It’s classic stealth-tactics through and through, then, settling straight into the genre’s familiar rhythms of patient environmental observation, careful planning, and timing-critical execution. And while Sumerian Six undoubtedly has a few issues – the demo’s unfortunately saddled with a cumbersome, frequently buggy mouse-driven UI that makes keyboard shortcuts a must – there’s plenty of early promise in its (still available) Steam Next Fest demo.


A soldier patrols a military base in Sumerian Six.
Image credit: Devolver Digital

For starters, its gently comic book-styled environments are wonderfully realised (all snow-covered, Nazi-infested castles and picturesque mountainside villages), while its laidback wit, here mostly manifesting in the sibling rivalry between its leads, adds warmth and life to proceedings. It has fun elsewhere, too, incorporating a delightfully incongruous spy-funk soundtrack and a smattering of heist-movie-inspired mission briefings, both somehow fitting despite the 1930s setting.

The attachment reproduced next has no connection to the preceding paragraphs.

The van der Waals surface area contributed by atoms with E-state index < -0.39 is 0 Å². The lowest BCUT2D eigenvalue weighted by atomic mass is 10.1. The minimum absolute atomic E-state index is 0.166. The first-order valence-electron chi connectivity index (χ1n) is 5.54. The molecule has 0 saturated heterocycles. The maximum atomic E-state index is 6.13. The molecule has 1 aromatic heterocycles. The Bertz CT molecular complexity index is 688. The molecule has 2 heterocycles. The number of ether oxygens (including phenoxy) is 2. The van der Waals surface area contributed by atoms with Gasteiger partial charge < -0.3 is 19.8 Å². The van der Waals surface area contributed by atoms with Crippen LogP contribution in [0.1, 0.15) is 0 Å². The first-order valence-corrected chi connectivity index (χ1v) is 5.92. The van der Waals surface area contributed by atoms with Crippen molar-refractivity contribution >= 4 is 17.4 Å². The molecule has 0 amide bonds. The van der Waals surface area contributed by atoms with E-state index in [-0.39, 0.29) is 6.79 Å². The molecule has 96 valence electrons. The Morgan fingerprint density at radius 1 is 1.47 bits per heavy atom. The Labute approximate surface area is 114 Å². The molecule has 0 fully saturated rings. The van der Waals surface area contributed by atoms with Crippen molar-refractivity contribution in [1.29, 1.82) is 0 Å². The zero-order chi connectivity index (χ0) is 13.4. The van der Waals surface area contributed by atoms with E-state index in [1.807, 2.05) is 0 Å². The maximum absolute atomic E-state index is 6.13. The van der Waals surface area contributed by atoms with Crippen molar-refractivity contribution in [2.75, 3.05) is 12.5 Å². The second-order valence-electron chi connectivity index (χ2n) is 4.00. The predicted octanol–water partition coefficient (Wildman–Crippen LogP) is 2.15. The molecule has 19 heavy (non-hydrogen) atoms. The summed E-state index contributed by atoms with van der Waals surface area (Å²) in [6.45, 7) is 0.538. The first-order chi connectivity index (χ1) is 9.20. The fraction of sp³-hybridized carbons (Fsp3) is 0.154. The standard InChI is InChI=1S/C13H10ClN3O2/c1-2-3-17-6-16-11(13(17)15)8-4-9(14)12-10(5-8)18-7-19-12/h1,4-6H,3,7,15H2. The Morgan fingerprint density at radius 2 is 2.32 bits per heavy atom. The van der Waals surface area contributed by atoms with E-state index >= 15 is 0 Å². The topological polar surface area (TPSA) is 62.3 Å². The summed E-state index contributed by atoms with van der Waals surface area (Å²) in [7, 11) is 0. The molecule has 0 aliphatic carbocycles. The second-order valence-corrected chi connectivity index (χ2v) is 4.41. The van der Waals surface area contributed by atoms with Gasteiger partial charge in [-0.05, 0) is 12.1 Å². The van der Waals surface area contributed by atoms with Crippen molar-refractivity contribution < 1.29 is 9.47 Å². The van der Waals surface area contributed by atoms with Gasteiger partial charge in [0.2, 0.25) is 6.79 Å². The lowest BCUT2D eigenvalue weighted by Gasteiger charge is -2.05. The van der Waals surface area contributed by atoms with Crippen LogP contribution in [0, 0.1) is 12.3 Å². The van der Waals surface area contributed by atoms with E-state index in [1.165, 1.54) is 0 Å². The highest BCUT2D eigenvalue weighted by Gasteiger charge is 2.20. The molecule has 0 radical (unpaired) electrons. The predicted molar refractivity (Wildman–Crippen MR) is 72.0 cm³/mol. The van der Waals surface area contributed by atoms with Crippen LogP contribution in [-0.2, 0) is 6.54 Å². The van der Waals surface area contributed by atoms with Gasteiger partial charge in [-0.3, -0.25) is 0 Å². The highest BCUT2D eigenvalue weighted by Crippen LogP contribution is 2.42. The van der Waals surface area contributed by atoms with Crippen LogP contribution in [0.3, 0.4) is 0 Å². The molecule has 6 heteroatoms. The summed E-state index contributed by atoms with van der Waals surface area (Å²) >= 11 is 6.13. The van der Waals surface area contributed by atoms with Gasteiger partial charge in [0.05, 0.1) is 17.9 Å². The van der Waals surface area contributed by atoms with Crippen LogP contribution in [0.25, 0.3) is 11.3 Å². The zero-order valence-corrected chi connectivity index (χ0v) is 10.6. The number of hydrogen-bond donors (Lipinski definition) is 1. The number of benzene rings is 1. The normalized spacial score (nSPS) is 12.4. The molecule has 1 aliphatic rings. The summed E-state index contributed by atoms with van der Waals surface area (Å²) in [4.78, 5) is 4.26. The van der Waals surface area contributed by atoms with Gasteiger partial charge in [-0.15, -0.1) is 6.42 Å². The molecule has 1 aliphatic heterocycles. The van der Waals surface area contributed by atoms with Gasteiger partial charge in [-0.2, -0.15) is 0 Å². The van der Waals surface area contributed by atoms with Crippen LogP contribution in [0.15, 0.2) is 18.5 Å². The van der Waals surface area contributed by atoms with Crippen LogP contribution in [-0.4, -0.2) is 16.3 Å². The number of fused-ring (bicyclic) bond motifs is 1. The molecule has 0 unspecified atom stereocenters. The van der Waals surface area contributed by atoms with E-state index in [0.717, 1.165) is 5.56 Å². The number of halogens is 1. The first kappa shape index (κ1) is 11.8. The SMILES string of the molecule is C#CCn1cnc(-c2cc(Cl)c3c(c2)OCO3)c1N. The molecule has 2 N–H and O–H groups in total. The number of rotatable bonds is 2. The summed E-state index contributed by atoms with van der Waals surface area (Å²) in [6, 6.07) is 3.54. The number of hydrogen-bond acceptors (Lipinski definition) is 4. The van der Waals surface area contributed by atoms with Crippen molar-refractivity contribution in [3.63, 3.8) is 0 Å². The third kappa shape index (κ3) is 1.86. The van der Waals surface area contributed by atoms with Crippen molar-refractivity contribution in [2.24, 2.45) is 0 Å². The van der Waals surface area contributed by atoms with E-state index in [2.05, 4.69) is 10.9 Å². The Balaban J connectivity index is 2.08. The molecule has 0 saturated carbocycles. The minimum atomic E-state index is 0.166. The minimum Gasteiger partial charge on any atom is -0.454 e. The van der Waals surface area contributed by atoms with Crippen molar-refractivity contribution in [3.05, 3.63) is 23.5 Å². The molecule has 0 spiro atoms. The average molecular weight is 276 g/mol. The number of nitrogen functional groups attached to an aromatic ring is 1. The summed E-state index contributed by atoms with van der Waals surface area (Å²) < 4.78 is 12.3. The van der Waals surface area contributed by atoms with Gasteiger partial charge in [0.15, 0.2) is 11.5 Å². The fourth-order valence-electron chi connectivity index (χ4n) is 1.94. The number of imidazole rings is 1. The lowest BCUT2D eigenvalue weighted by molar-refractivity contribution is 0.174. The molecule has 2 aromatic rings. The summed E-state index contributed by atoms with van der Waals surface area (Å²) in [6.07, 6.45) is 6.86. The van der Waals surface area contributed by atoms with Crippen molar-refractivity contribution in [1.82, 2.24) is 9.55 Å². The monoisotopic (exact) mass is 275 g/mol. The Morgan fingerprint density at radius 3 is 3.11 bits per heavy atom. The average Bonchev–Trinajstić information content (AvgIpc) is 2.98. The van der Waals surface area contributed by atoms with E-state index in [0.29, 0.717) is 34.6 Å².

Then there’s Sid and Isabella’s intriguing, sort-of-supernatural special abilities (hand-waved in-game with a vague ‘SCIENCE!’). Sid, for instance, can inhabit patrols to hitch a ride but has no direct control over them, while Isabella can swap places with an opponent within a set radius. Sumerian Six’s largely linear opening stages don’t, admittedly, leave much scope for tactical experimentation or interesting character synergies at this early stage, but things do pick up significantly from there.

Once out of Kammler’s castle, Sumerian Six’s action shifts to a sprawl of picturesque German countryside, all winding tracks and quaint cottages set against glorious mountain vistas – and it’s here Artificer starts to invite more free-form experimentation. The expansive environment, full of crisscrossing pathways and optional enemy encounters, is packed with possibilities, much more readily lending itself to interesting tactical decision-making.


A top down view of a market in Sumerian Six.